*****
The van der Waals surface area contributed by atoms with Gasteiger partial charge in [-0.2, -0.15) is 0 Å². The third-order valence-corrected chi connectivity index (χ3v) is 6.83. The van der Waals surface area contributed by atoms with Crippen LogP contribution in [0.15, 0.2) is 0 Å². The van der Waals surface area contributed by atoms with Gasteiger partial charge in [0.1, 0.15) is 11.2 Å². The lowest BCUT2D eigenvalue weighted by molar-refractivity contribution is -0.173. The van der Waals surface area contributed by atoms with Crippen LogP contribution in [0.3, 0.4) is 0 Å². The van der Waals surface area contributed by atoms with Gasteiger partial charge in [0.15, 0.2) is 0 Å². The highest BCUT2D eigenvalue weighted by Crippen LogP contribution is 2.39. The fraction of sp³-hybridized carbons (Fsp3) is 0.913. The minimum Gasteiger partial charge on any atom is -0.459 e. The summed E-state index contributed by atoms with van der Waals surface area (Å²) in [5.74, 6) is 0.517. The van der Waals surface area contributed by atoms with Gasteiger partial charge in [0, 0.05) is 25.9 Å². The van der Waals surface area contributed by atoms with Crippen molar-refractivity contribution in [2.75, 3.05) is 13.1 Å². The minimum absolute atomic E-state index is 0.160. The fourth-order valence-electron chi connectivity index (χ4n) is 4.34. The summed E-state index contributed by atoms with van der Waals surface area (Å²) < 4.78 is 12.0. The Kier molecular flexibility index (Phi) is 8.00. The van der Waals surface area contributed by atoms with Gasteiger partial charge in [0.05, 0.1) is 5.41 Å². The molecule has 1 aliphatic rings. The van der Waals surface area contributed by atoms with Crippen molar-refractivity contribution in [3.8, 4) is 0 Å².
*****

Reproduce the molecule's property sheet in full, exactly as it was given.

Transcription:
The van der Waals surface area contributed by atoms with Gasteiger partial charge in [-0.2, -0.15) is 0 Å². The third-order valence-corrected chi connectivity index (χ3v) is 6.83. The van der Waals surface area contributed by atoms with Crippen LogP contribution in [0.15, 0.2) is 0 Å². The van der Waals surface area contributed by atoms with Gasteiger partial charge in [0.1, 0.15) is 11.2 Å². The lowest BCUT2D eigenvalue weighted by molar-refractivity contribution is -0.173. The van der Waals surface area contributed by atoms with Crippen LogP contribution in [0.3, 0.4) is 0 Å². The van der Waals surface area contributed by atoms with Gasteiger partial charge in [0.15, 0.2) is 0 Å². The highest BCUT2D eigenvalue weighted by Crippen LogP contribution is 2.39. The fraction of sp³-hybridized carbons (Fsp3) is 0.913. The minimum Gasteiger partial charge on any atom is -0.459 e. The summed E-state index contributed by atoms with van der Waals surface area (Å²) in [5.74, 6) is 0.517. The van der Waals surface area contributed by atoms with Gasteiger partial charge in [0, 0.05) is 25.9 Å². The van der Waals surface area contributed by atoms with Crippen molar-refractivity contribution in [2.75, 3.05) is 13.1 Å². The minimum absolute atomic E-state index is 0.160. The fourth-order valence-electron chi connectivity index (χ4n) is 4.34. The summed E-state index contributed by atoms with van der Waals surface area (Å²) < 4.78 is 12.0. The Kier molecular flexibility index (Phi) is 8.00. The van der Waals surface area contributed by atoms with Gasteiger partial charge in [0.05, 0.1) is 5.41 Å². The molecule has 1 aliphatic rings. The van der Waals surface area contributed by atoms with Crippen molar-refractivity contribution in [3.8, 4) is 0 Å².